Originally Posted by Cru Jones
Quick question, I have a Voyager jacket right now and love it. I wear it all year on my commute. My only complaint is the lack of ventilation that it has. On days when the temps are high 30s in the morning and mid 60s on the way home, I'm a bit hotter than I'd want to be with the liner in (on way home). I was looking at the Voyager 3 jacket, which seems different in that its outside shell doesn't appear to be H2Out, but has an H2Out liner/thermal. The Voyager 3 does have ventilation, which seems to fit my bill. In terms of warmth and waterproofing how does the Voyager compare? Thanks.
we once again come to the difference between 2 categories of waterproof touring jackets:
>2 layers waterproof touring jackets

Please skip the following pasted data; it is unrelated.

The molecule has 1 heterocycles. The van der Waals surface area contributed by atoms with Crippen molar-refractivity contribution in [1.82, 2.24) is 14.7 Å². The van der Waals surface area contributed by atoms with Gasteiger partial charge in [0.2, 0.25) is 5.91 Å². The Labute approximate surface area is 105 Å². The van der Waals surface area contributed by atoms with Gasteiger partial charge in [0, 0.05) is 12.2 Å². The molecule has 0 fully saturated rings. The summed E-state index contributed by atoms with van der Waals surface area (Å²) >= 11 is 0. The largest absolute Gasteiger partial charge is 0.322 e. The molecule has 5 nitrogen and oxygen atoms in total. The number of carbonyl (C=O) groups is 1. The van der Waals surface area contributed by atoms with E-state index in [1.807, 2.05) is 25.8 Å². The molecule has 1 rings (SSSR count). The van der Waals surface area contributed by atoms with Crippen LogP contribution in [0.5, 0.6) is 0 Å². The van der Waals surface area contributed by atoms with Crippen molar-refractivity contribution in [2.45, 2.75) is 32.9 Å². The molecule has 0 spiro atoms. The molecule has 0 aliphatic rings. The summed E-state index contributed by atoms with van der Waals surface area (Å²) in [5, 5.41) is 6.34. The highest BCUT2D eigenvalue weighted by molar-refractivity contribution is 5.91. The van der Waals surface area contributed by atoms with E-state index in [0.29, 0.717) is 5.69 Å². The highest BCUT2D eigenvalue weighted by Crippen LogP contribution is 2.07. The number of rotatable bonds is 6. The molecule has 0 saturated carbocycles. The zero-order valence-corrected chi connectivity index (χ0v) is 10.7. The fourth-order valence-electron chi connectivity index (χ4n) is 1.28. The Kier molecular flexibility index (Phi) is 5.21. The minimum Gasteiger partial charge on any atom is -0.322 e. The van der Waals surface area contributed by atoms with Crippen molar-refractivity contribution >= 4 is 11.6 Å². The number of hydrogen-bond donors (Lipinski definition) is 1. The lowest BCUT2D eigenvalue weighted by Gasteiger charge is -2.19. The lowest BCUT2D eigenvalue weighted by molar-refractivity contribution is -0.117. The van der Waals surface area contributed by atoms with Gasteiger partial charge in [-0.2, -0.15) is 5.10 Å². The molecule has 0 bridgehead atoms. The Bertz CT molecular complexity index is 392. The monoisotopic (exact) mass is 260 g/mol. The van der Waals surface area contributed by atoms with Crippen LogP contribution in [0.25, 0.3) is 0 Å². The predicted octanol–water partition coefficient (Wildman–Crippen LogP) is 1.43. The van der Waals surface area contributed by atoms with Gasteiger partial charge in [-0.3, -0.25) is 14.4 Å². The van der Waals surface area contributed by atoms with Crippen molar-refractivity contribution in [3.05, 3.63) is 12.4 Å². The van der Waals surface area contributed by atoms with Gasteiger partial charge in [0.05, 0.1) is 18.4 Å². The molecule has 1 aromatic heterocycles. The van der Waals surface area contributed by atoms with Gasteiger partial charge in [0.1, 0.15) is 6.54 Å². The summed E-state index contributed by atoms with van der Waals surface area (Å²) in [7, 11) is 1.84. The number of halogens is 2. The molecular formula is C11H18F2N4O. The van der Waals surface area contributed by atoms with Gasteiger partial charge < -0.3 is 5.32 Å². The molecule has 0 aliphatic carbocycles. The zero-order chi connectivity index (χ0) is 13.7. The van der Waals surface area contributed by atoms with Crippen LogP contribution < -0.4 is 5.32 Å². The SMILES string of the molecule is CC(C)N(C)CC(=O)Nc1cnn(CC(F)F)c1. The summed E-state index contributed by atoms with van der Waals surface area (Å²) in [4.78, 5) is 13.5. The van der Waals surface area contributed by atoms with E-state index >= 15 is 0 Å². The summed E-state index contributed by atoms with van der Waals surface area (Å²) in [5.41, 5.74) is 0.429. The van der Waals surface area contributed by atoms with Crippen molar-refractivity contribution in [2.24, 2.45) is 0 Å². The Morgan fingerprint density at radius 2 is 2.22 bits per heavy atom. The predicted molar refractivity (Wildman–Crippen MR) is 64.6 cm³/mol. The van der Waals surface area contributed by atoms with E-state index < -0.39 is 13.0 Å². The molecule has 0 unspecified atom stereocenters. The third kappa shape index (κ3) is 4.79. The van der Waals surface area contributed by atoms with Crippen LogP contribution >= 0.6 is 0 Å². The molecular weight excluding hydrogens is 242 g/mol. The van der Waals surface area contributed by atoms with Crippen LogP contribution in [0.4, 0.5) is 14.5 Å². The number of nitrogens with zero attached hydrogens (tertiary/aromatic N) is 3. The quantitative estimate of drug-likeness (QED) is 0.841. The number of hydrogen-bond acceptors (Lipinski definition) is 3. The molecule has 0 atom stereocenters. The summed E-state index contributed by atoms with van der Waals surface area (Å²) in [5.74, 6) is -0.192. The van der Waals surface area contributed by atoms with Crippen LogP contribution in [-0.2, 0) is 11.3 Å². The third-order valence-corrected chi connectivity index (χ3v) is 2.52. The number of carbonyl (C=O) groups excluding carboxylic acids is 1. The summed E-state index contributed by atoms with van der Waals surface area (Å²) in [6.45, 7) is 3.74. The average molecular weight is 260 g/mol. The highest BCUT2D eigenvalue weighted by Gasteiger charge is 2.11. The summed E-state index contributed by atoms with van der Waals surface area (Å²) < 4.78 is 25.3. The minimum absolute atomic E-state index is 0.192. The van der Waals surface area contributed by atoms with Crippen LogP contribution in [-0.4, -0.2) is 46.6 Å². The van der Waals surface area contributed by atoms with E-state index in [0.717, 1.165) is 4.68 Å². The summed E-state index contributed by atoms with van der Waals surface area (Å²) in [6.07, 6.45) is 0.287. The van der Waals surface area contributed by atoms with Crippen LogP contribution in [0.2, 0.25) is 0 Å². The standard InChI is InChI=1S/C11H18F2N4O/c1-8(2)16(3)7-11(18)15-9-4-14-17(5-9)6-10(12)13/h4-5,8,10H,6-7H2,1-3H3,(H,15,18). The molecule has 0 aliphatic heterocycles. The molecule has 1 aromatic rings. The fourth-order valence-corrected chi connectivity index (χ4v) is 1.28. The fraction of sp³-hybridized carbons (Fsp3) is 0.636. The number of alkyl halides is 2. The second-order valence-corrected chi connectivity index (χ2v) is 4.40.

(such as Spidi Voyager-1 and Voyager-2): they usually have an external layer which is stitched to an inner waterproof membrane (this type of membrane is called "z-liner"). Water can come across the external shield but it's blocked by the membrane. These type of jackets often feature a removable thermal liner.
>3 layers waterproof touring jackets
(such as Spidi Voyager 3
): the external shield is usually not waterproof and can feature generous and really working air intakes; the waterproof membrane under that is removable; under the membrane there's usually a detachable thermal liner.
The main advantage of 3-layers is that they are very well vented and light once you remove both the membrane and the thermal liner; if you instead ride fully equipped (3 layers) you have same level of comfort (if not better) as 2-layers even in cold conditions.
Spidi is the inventor of the 3-layers jacket and for that reason its touring line is second to none; you can see how the system works here.
Let me know if you need further assistance.
Thanks for your attention.
Matteo De Vito
Spidi Marketing Dept
Vicenza - Italy